The 3 Fedayeen members of Jaish-e-Mohammed who attacked the CRPF camp in Lethpora Village of Jammu and Kashmir’s Pulwama District on December 31, 2017 used steel-core armor piercing bullets in Kalashnikovs and grenades with the ability to penetrate body armor. This is the first time terrorists have used these types of bullets in India.
One member of CRPF was killed when incoming rounds pierced his bulletproof shield. “While the attacker was killed by CRPF personnel, one man was lost,” according to CRPF Inspector General Ravideep Sahi when speaking to India Today.
The steel penetrator, which is usually surrounded by a copper jacket, is a pointed mass of hardened material of high-density that keeps it shape while striking a target at maximum velocity and energy.
CRFP personnel were shocked to see the bullets penetrating their heavily reinforced metal bunker vehicle, which they often use when facing these types of encounters.
One bullet penetrated the so-called bulletproof Gypsy used by the Assistant Commandant, and hit a member of CRPF.
“It’s true that our Assistant Commandant was sitting in his armored vehicle when it was fired at by terrorists,” said the CRPF Director General, RR Bhatnager.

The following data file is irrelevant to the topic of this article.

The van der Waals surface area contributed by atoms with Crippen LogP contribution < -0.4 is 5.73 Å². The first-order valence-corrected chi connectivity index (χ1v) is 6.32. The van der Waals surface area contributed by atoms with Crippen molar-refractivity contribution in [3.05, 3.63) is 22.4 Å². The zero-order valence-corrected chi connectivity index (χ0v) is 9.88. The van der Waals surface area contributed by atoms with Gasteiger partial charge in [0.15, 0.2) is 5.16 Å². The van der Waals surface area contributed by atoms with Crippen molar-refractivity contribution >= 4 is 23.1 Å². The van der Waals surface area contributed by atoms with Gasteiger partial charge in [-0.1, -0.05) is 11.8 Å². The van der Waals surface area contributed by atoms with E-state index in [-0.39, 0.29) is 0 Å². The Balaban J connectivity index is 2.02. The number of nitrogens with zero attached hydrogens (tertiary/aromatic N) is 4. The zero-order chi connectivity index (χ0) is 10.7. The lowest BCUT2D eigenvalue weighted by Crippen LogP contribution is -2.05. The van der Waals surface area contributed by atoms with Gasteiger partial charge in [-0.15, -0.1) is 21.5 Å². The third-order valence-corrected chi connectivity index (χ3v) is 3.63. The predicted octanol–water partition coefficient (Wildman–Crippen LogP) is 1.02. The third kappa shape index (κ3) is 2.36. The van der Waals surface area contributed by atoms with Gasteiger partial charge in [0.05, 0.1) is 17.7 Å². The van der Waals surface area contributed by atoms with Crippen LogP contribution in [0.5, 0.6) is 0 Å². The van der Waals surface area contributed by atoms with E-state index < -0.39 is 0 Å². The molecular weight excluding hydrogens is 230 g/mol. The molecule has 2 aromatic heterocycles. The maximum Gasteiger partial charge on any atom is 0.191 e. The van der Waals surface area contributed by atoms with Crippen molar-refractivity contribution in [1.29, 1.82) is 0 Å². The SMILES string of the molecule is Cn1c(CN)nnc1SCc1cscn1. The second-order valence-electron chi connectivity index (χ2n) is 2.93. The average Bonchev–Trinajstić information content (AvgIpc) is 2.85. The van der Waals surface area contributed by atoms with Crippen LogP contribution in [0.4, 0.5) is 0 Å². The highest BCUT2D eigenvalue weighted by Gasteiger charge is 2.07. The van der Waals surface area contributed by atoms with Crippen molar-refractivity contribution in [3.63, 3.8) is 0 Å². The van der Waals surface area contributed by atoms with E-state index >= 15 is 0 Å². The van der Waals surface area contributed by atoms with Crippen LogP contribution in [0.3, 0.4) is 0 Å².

Although Bhatnager acknowledged they faced a new issue, he remains confident in the fighting ability of the CRPF. “This will definitely have some impact, but because our men are professionals, they will still continue to fight effectively.”
The type of bullets being fired in the attack in Pulwama, which are currently being forensically tested outside the state, are causing alarm in security circles.
“This is certainly problematic. We plan on analyzing the forensic results very carefully and take the appropriate action,” a top Jammu and Kashmir police officer explained to India Today while asking to remain anonymous.
Terrorists using armour piercing rounds pose a very serious security nightmare for the VIPS that travel around in bulletproof vehicles.
The Obama administration in 2015 did not ban armor piercing bullets as a result of the extreme opposition expressed by lobbyists, the NRA, gun owners, and powerful members of Congress.
These green-tipped bullets are able to easily penetrate the lightweight body armour most commonly used by law enforcement personnel in the U.S.
The 1986 U.S. Law Enforcement Officer Protection Act clearly states that importing, manufacturing and/or distributing armor-piercing ammunition is unlawful unless its intended and primary purpose is for sport.